Odds Explained



Many people are interested in NFL betting, but do not quite understand how the process works. A simple explanation can make it fun for everyone, whether they are beginners or have wagered in the past. Virtually everyone knows that football betting involves risking money on one or more games with the intent of making more money by correctly guessing the outcome. You begin by placing a bet on a game and if you are correct in your prediction, the money you win will be relative to the odds on that outcome. If you are wrong, obviously you lose the money you invested into the game. In this sense, NFL betting is very much the same as wagering on any other type of sport, including horseracing. The major difference concerns the odds. Beginning bettors typically have a few questions concerning how totals, odds and the spread work.

Point Spread

Understanding the point spread is not difficult and it is by far the easiest way to bet NFL games. The point spread is essentially a handicap that the favored team must overcome for the win. The more a team is favored, the higher the number of points they will be laying. For example, if the Browns are a 7 point favorite, they will be listed as Cleveland -7. The minus sign is always used to tell bettors which team is favored and the number of points by which they must win. 

This is the way that oddmakers set point spreads for sportsbooks and it results in action on each side of the game. It is a rare occurrence when two teams are evenly matched, but when this does occur, the game is dubbed as a “pick 'em.” Although lines fluctuate during the week, bettors are locked into the odds as they stood when the spread bet was placed.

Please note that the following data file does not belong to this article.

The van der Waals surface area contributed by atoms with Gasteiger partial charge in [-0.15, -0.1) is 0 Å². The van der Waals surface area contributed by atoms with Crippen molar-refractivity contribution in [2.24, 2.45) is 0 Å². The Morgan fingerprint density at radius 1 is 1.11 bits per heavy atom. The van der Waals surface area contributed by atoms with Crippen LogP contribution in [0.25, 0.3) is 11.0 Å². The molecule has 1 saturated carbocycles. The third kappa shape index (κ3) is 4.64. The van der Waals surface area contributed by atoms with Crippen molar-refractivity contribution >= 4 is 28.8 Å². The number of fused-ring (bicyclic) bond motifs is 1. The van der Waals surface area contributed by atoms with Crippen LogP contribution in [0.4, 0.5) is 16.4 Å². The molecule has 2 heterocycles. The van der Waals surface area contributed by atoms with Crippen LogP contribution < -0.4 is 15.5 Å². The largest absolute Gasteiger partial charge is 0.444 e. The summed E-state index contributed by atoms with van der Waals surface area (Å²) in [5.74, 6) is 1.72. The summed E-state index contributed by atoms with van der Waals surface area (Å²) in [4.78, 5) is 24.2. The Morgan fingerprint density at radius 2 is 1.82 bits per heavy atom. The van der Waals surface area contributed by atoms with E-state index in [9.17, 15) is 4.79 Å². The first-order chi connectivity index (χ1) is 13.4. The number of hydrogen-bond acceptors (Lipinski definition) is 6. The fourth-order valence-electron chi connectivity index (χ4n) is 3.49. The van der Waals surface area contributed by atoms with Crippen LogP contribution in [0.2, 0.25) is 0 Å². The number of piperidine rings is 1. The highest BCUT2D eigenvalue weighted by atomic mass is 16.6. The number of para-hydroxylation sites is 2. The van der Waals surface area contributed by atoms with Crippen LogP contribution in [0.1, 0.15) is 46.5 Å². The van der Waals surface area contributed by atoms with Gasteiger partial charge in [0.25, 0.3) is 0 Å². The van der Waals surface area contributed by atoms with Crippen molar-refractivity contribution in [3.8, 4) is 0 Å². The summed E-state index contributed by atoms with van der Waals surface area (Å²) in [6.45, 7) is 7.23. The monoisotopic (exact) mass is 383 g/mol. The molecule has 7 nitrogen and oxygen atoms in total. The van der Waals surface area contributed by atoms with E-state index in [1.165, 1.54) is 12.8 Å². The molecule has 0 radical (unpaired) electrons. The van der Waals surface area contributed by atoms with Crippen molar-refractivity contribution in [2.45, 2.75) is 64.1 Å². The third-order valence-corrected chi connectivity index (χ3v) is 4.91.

Money Line

Betting on the money line is a technique that is more common in sports such as hockey or baseball, but it is used in football as well. The favorite team is listed with a minus sign as previously mentioned, but this time the number will be much higher, such as -225. What this means is that a $225 bet is required in order to win an additional $100. 

Determining when to wager using the money line and when to bet using the point spread is merely one of the decisions bettors must continuously make. There is certainly nothing written in stone concerning when to bet with the money line and when to use the point spread. It depends on various factors, including the personal opinion of the bettor.


Another popular way to bet in the NFL is on totals–also referred to as over/unders–the latter of which is usually written as O/U. The “total” number simply refers to the total number of points scored by both teams by the end of the game. Using the Browns as an example again, if the total on the Cleveland game is 46, both teams must have scored over 46 for the “over” bettor to be victorious. Similarly, the score must be less than that total number for the “under” bettor to win his or her wager.